Let's take a look at congenital renopathology.
With embryology, there's certain components that we're going to derive so that we are able to give proper clinical relevance.
Now, from the top. Here we have an embryo and with this embryo, what exactly is going on?
Well, what I'm trying to do here is make sure that you have a global picture as to where you can expect
certain pathologies to appear and then when the time is right depending as to which organ system,
we will dive into further detail if and when necessary.
But to begin with, number one, you see that?
That is connecting to the outside world.
It's connecting the urinary bladder out into the umbilical cord.
Interesting. It's called allantois, and the remnant of it, urachus, if it was to remain.
At some point in time, if there is enough irritation taking place,
there is a particular cancer that you can develop in the urinary bladder with the persistent urachus
in which we then refer to as being, do you have any idea?
It is not squamous cell cancer of your urinary bladder.
If it was smoking, you'll be transitional cell cancer of the urinary bladder
because this is granular in nature, it would actually be adenocarcinoma of the urinary bladder.
Unbelievable, isn't it?
You thought it was good enough just to know smoking and transitional cell cancer of the urinary bladder.
Not so much.
Maybe that in from microbiology that you wanna know about schistosomiasis
and know that it's going to give rise to squamous cell cancer of the urinary bladder.
Well here, embryologically, a remnant of the urachus could result in pathologically,
at some point in time, adenocarcinoma of the urinary bladder. Fascinating.
Abdominal wall, number two, and penis. We're thinking about the epispadias.
Stop there for one second. When we say epispadias, what does that refer to?
That would be the top of the penis. What would you actually call that? The dorsum of the penis.
You want to use the same concept for the foot. When you dorsiflex, what is your foot doing?
It's coming up like this, isn't it? Right?
So, therefore, the dorsum of the penis, and if it was to be open, epispadias,
then you're worried about a particular complication called urinary bladder exstrophy. E and E.
At some point, when we talk about hypospadias, a completely different discussion
but that would be the ventral aspect of the penis. This is going to be dorsal.
I need you to know proper anatomical terminology.
Anus: imperforate. Meaning to say, if you have an imperforate anus, that could result in an interesting complications.
Now, the kidney. The kindey, there are a couple of things that I wish to point out to you:
the metanephros that you're seeing here means that it is the permanent kidney.
T- metanephros, permanent kidney.
Whereas the mesonephros will be, well, we'll talk about this in the next bullet point here.
Then with the mesonephros, there would be more or less your interim.
But in the meantime though, the metanephros, permanently, and on the subsequent slide,
I'll show you a picture of where the inferior poles of your kidney are then going to fuse together
and it's actually more common than one would think.
Rendering the patient, susceptible with the kidney stones
and the fact that it may get trapped underneath the inferior mesenteric artery.
Use the inferior pole as being the most common place of fusion as I show you along with the inferior mesenteric artery.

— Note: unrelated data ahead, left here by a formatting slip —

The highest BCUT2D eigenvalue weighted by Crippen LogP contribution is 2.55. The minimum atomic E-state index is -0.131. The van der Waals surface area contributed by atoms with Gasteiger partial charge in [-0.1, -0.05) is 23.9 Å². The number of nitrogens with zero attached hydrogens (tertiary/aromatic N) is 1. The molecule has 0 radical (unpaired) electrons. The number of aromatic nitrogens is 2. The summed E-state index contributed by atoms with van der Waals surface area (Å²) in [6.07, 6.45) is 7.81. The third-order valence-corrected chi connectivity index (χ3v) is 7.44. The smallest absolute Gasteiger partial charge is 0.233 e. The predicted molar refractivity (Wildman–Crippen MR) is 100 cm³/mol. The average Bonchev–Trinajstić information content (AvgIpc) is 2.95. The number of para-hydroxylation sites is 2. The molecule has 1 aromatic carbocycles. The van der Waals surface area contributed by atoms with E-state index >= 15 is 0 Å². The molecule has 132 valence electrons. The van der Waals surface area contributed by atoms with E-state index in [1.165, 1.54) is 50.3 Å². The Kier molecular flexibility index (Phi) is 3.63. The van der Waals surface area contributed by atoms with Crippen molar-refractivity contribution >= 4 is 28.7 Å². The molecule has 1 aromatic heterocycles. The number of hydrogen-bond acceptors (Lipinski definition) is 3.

I and I, so that you have a point of reference.
Now, internal genitalia. Now, this is a wonderful discussion.
When the time is right, embryologically, of a condition called indigenous sensitivity syndrome,
you might have known this being testicular feminization syndrome.
Androgen insensitivity syndrome is a much better clinical term
and literally, the androgens are not able to properly work on the receptors.
Hence the name insensitivity. So what's happening?
Well, if your antigen is not properly working on the receptor because that's the problem,
then how in the world are you able to develop any of the proper male sexual structures?
You cannot. This is the patient in which, well, phenotypically,
he looks like a perfect phenotypic female and which upon pelvic examination,
there is the vagina, but it ends up in a blind pouch because there isn't a uterus.
There are no ovaries and the gender sensitivity syndrome, what is your patient?
Genotypically, a male. XY. Move on. Here we have abdominal wall.
What if you had an opening of the abdominal wall?
Number 6, called omphalocele.
Urethra, hold on for one second, do not rush past this.
With urethra, embryologically or congenitally, say that you have a something called posterior urethral valves.
So think about where the urethra is. There's only one urethra. What do I mean?
How many ureters do you have? Two ureters. Why am I bringing this up?
Because say that you had posterior urethral valve issue in a young boy and what ends up happening?
Urine is not moving forward.
If the urine isn't moving forward through the urethra, what will then happen?
It'll back up. Back up into what? Urinary bladder. I want you to keep backing up into where?
One or two ureters. Both bilateral urethral issues.
So, later on, when do male reproductive pathology and we further get into issues about -- have you've heard vesicoureteral reflux
when the time is right and we'll talk about bilateral versus unilateral, urethral obstruction.
This is going to be a quite common young male with having bilateral-urethral issues.
Everything we just talked about here, one through seven, is going to be reviewed at some point in time.
But isn't it nice to have everything in one place where you can actually see
as to how things are developing and giving it a clinical tag?